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Doxycycline prophylaxis for experimental leptospira infection in non-human primates and hamsters.


Doxycycline was effective as a chemoprophylactic agent for experimental Leptospira infection in non-human primates and hamsters. Monkeys injected intraperitoneally with Leptospira bataviae, and receiving only diluent as treatment developed a leptospiremia during the first week and later leptospires were cultured from the cerebrospinal fluid and urine. Monkeys treated daily with oral doxycycline for 10 days beginning one day before infection had a shortened period of detectable leptospiremia, and organisms were never detected in the cerebrospinal fluid or urine. Even an oral dose of doxycycline 2 hours before infection and on day 7 prevented the later infection of the cerebrospinal fluid and urine. In hamsters, doxycycline treatment prevented deaths from acute Leptospira infection and when hamsters were treated daily for 4 or more days, renal infection was prevented. The results of animal studies, the susceptibility of LC0475 and the five other isolates to doxycycline in vitro, and lack of evidence for antibiotic resistance in culture suggests this antibiotic may be useful as a prophylactic drug for high risk groups and an effective treatment for leptospirosis in Thailand.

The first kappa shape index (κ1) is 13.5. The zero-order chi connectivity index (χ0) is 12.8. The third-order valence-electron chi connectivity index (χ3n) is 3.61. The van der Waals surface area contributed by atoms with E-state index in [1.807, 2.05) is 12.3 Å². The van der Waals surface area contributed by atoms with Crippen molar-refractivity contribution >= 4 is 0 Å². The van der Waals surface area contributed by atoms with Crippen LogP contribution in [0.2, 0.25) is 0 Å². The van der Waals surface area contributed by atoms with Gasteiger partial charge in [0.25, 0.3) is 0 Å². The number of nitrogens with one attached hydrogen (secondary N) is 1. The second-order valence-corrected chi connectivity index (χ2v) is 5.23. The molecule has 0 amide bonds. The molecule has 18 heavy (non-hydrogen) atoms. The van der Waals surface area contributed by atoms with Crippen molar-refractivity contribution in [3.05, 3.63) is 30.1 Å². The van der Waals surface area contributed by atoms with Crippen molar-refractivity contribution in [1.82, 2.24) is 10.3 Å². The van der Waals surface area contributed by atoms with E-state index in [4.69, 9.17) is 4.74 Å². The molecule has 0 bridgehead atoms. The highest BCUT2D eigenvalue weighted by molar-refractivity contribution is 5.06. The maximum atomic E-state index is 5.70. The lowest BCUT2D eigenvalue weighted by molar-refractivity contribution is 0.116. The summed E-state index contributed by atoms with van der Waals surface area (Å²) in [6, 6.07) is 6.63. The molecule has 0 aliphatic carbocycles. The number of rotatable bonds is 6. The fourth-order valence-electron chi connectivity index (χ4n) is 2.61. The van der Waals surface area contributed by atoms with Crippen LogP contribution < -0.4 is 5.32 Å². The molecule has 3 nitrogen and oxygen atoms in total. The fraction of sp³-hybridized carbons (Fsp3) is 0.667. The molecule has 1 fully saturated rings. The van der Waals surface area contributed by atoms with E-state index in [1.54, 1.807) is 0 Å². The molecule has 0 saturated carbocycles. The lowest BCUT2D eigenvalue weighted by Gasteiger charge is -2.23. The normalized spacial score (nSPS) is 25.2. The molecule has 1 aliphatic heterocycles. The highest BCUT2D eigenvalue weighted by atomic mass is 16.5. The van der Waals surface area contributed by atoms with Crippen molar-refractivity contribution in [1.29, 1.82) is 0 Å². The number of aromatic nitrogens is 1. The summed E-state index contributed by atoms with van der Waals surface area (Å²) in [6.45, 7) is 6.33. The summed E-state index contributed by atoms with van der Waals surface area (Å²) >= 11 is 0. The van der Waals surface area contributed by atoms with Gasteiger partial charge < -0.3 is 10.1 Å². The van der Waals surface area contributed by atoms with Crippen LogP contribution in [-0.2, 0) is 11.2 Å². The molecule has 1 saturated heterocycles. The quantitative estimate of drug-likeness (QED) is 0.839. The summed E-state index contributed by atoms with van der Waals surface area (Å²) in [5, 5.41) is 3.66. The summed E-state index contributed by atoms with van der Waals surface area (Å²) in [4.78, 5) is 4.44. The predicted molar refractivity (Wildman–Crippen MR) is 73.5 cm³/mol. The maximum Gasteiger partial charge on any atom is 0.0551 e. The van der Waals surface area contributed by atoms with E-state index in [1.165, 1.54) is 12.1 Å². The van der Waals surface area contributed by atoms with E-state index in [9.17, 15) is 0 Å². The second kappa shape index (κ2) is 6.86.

[Indexed for MEDLINE]

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